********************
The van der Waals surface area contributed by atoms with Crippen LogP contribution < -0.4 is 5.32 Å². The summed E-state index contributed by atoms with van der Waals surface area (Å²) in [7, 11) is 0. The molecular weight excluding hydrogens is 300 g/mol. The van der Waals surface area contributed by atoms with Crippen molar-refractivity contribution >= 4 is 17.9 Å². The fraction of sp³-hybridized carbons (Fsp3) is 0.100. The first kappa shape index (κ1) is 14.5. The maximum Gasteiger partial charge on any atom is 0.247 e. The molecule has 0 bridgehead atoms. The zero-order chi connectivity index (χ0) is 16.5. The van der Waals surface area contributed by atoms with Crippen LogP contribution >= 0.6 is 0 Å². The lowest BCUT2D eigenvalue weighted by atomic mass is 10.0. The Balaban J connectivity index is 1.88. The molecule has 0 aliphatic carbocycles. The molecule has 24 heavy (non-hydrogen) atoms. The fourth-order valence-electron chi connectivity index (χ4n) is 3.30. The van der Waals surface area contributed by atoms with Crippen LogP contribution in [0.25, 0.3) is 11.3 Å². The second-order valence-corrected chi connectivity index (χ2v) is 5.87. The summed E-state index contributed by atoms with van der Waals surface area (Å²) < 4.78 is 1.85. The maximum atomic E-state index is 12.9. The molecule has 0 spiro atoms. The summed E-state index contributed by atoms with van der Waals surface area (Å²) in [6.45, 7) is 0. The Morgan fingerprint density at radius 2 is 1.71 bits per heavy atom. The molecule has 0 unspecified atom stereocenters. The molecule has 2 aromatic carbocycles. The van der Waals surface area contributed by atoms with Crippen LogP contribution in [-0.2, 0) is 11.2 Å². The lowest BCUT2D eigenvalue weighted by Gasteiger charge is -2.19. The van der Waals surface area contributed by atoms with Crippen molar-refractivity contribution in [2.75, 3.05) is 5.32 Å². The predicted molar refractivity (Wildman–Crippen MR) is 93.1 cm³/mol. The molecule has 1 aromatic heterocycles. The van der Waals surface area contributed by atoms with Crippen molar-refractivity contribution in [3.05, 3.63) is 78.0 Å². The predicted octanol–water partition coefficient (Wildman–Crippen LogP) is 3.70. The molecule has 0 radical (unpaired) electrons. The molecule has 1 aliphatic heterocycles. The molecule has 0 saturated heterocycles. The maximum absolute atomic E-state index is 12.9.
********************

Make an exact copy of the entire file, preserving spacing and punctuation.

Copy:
The van der Waals surface area contributed by atoms with Crippen LogP contribution < -0.4 is 5.32 Å². The summed E-state index contributed by atoms with van der Waals surface area (Å²) in [7, 11) is 0. The molecular weight excluding hydrogens is 300 g/mol. The van der Waals surface area contributed by atoms with Crippen molar-refractivity contribution >= 4 is 17.9 Å². The fraction of sp³-hybridized carbons (Fsp3) is 0.100. The first kappa shape index (κ1) is 14.5. The maximum Gasteiger partial charge on any atom is 0.247 e. The molecule has 0 bridgehead atoms. The zero-order chi connectivity index (χ0) is 16.5. The van der Waals surface area contributed by atoms with Crippen LogP contribution >= 0.6 is 0 Å². The lowest BCUT2D eigenvalue weighted by atomic mass is 10.0. The Balaban J connectivity index is 1.88. The molecule has 0 aliphatic carbocycles. The molecule has 24 heavy (non-hydrogen) atoms. The fourth-order valence-electron chi connectivity index (χ4n) is 3.30. The van der Waals surface area contributed by atoms with Crippen LogP contribution in [0.25, 0.3) is 11.3 Å². The second-order valence-corrected chi connectivity index (χ2v) is 5.87. The summed E-state index contributed by atoms with van der Waals surface area (Å²) < 4.78 is 1.85. The maximum atomic E-state index is 12.9. The molecule has 0 spiro atoms. The summed E-state index contributed by atoms with van der Waals surface area (Å²) in [6.45, 7) is 0. The Morgan fingerprint density at radius 2 is 1.71 bits per heavy atom. The molecule has 0 unspecified atom stereocenters. The molecule has 2 aromatic carbocycles. The van der Waals surface area contributed by atoms with Crippen LogP contribution in [-0.2, 0) is 11.2 Å². The lowest BCUT2D eigenvalue weighted by Gasteiger charge is -2.19. The van der Waals surface area contributed by atoms with Crippen molar-refractivity contribution in [2.75, 3.05) is 5.32 Å². The predicted molar refractivity (Wildman–Crippen MR) is 93.1 cm³/mol. The molecule has 1 aromatic heterocycles. The van der Waals surface area contributed by atoms with Crippen molar-refractivity contribution in [3.05, 3.63) is 78.0 Å². The predicted octanol–water partition coefficient (Wildman–Crippen LogP) is 3.70. The molecule has 0 radical (unpaired) electrons. The molecule has 1 aliphatic heterocycles. The molecule has 0 saturated heterocycles. The maximum absolute atomic E-state index is 12.9.